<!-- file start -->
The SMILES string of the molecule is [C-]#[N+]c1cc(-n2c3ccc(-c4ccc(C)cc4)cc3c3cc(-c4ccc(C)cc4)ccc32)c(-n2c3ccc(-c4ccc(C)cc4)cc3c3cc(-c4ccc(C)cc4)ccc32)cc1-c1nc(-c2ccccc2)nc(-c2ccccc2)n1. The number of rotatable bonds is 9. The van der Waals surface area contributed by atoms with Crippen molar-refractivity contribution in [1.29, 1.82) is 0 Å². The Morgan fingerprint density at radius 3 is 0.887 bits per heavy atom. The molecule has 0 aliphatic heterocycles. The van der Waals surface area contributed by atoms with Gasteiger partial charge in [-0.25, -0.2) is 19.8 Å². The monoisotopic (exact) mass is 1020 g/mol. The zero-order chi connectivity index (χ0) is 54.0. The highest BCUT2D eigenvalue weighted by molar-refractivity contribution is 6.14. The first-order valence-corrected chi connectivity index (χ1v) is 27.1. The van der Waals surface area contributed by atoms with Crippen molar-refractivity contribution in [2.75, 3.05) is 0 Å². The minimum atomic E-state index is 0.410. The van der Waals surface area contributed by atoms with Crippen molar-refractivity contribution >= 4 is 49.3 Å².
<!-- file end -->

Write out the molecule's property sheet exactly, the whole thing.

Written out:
The SMILES string of the molecule is [C-]#[N+]c1cc(-n2c3ccc(-c4ccc(C)cc4)cc3c3cc(-c4ccc(C)cc4)ccc32)c(-n2c3ccc(-c4ccc(C)cc4)cc3c3cc(-c4ccc(C)cc4)ccc32)cc1-c1nc(-c2ccccc2)nc(-c2ccccc2)n1. The number of rotatable bonds is 9. The van der Waals surface area contributed by atoms with Crippen molar-refractivity contribution in [1.29, 1.82) is 0 Å². The Morgan fingerprint density at radius 3 is 0.887 bits per heavy atom. The molecule has 0 aliphatic heterocycles. The van der Waals surface area contributed by atoms with Gasteiger partial charge in [-0.25, -0.2) is 19.8 Å². The monoisotopic (exact) mass is 1020 g/mol. The zero-order chi connectivity index (χ0) is 54.0. The highest BCUT2D eigenvalue weighted by molar-refractivity contribution is 6.14. The first-order valence-corrected chi connectivity index (χ1v) is 27.1. The van der Waals surface area contributed by atoms with Crippen molar-refractivity contribution in [2.75, 3.05) is 0 Å². The minimum atomic E-state index is 0.410. The van der Waals surface area contributed by atoms with Crippen molar-refractivity contribution >= 4 is 49.3 Å².